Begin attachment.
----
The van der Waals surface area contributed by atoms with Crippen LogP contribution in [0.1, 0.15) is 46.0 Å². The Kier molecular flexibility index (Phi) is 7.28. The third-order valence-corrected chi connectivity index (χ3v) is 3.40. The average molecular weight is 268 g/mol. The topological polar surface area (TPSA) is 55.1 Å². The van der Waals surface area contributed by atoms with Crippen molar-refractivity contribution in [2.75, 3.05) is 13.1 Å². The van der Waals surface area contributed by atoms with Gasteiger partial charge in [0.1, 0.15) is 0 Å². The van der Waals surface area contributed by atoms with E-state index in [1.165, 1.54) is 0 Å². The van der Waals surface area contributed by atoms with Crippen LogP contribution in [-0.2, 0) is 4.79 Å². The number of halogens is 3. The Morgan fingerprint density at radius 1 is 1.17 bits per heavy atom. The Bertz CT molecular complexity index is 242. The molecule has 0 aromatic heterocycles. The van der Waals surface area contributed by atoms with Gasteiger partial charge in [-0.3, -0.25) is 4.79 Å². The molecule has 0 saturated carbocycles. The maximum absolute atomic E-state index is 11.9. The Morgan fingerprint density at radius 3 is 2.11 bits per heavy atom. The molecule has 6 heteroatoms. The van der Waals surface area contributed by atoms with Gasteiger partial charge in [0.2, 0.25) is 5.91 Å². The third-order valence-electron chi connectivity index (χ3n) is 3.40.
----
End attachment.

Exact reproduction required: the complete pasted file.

The van der Waals surface area contributed by atoms with Crippen LogP contribution in [0.1, 0.15) is 46.0 Å². The Kier molecular flexibility index (Phi) is 7.28. The third-order valence-corrected chi connectivity index (χ3v) is 3.40. The average molecular weight is 268 g/mol. The topological polar surface area (TPSA) is 55.1 Å². The van der Waals surface area contributed by atoms with Crippen molar-refractivity contribution in [2.75, 3.05) is 13.1 Å². The van der Waals surface area contributed by atoms with Gasteiger partial charge in [0.1, 0.15) is 0 Å². The van der Waals surface area contributed by atoms with E-state index in [1.165, 1.54) is 0 Å². The van der Waals surface area contributed by atoms with Crippen LogP contribution in [-0.2, 0) is 4.79 Å². The number of halogens is 3. The Morgan fingerprint density at radius 1 is 1.17 bits per heavy atom. The Bertz CT molecular complexity index is 242. The molecule has 0 aromatic heterocycles. The van der Waals surface area contributed by atoms with Gasteiger partial charge in [-0.3, -0.25) is 4.79 Å². The molecule has 0 saturated carbocycles. The maximum absolute atomic E-state index is 11.9. The Morgan fingerprint density at radius 3 is 2.11 bits per heavy atom. The molecule has 6 heteroatoms. The van der Waals surface area contributed by atoms with Gasteiger partial charge in [0.2, 0.25) is 5.91 Å². The third-order valence-electron chi connectivity index (χ3n) is 3.40.